ANEMIA IN PREGNANCY
Iron is in the first place of all the micronutrients when it comes to body deficit.
There are several factors that cause iron deficiency:
1. insufficient food intake
2. poor absorption from the digestive system
3. increased loss of iron
4. increased needs of the organism
Women in pregnancy have an increased need for iron and also an increased risk of anemia. Pregnancy is therefore a condition with specific metabolic needs and a specific diet is necessary in order to avoid possible complications caused by a lack of nutrients. Insufficient iron intake results in iron deficiency not only for the mother but the stock of iron is too small to meet the needs of the fetus.
This increases the risk of pregnancy complications, larger amounts of blood loss during delivery, premature births and prenatal mortality.
Anemia in pregnancy is a major problem of the industrialized countries, but also the countries in development where a large percent of pregnant women suffer from anemia.
Pregnant women are especially susceptible to anemia caused by iron deficiency, due to their increased needs for iron. There are numerous negative consequences of anemia for the child as well as the mother.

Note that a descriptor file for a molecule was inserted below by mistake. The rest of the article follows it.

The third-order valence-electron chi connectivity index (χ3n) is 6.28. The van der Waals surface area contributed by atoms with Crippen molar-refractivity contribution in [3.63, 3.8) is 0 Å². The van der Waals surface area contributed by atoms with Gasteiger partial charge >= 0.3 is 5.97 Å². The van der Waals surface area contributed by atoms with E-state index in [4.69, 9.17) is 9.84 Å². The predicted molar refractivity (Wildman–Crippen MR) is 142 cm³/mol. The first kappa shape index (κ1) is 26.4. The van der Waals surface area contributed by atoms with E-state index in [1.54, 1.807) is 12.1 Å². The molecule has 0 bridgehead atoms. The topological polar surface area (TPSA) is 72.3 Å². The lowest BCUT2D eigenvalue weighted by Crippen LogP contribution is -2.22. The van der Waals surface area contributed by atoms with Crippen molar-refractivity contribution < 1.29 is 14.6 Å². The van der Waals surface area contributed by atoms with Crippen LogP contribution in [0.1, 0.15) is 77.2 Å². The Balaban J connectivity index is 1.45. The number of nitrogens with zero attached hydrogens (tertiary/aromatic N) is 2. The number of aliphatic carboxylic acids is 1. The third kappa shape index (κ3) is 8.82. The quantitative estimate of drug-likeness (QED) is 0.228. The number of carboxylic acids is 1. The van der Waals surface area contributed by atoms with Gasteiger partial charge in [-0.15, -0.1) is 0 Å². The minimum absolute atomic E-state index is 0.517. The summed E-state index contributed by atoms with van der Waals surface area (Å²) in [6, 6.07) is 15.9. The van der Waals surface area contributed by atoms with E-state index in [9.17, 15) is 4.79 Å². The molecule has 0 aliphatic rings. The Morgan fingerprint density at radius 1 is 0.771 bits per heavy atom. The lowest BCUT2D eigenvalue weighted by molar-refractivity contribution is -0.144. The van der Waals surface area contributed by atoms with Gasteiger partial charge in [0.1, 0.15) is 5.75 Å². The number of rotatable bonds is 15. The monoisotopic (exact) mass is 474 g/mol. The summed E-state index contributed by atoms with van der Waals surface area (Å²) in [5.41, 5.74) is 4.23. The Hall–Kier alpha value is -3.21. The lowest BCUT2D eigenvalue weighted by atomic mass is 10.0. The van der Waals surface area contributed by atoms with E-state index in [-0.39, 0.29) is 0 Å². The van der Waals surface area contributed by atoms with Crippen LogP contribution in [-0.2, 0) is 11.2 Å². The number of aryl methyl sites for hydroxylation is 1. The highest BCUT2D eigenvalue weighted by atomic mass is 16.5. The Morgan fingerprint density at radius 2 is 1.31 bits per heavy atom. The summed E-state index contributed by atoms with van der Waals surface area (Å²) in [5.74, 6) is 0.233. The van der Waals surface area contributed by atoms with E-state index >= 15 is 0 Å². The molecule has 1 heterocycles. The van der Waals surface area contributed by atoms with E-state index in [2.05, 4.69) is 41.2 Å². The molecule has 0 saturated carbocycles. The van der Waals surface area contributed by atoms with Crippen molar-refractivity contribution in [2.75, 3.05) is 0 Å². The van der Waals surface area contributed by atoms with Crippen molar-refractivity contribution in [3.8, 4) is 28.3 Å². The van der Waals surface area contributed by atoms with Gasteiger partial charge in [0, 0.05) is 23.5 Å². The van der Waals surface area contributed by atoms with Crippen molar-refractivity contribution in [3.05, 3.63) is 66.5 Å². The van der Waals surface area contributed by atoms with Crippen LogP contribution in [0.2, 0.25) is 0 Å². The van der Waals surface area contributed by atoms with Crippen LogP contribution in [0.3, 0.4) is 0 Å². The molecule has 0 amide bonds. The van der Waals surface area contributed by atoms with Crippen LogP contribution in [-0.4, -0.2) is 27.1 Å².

The third trimester is the period where the needs for iron are the largest. Anemia in pregnancy could result in premature birth and low birth weight fetus. Thus, it is important that the mother takes supplementary iron in her nutrition. Anemia and the fetal birth weight have a proportional relationship. The weight of the fetus is greater if the concentration of hemoglobin is higher.
A low birth weight fetus often results from preterm birth, which is another consequence of anemia. Preterm birth greatly influences the health of the fetus. Thus, iron deficiency anemia is a risk factor in early pregnancy. Iron deficiency anemia in pregnancy is also associated with the child’s nervous system and behavior development. It can cause irreversible damage to the child. Therefore, iron is an important micronutrient for the child’s neurological function and development.
In premenopausal women, iron deficiency is the most common cause of hair loss. Iron deficiency can also be triggered by celiac disease and gluten intolerance. This affects the intestine’s ability to absorb food properly, and therefore the body has no nutrients, including iron. The three main causes of iron deficiency are:
-lack of iron in nutrition
-blood loss during birth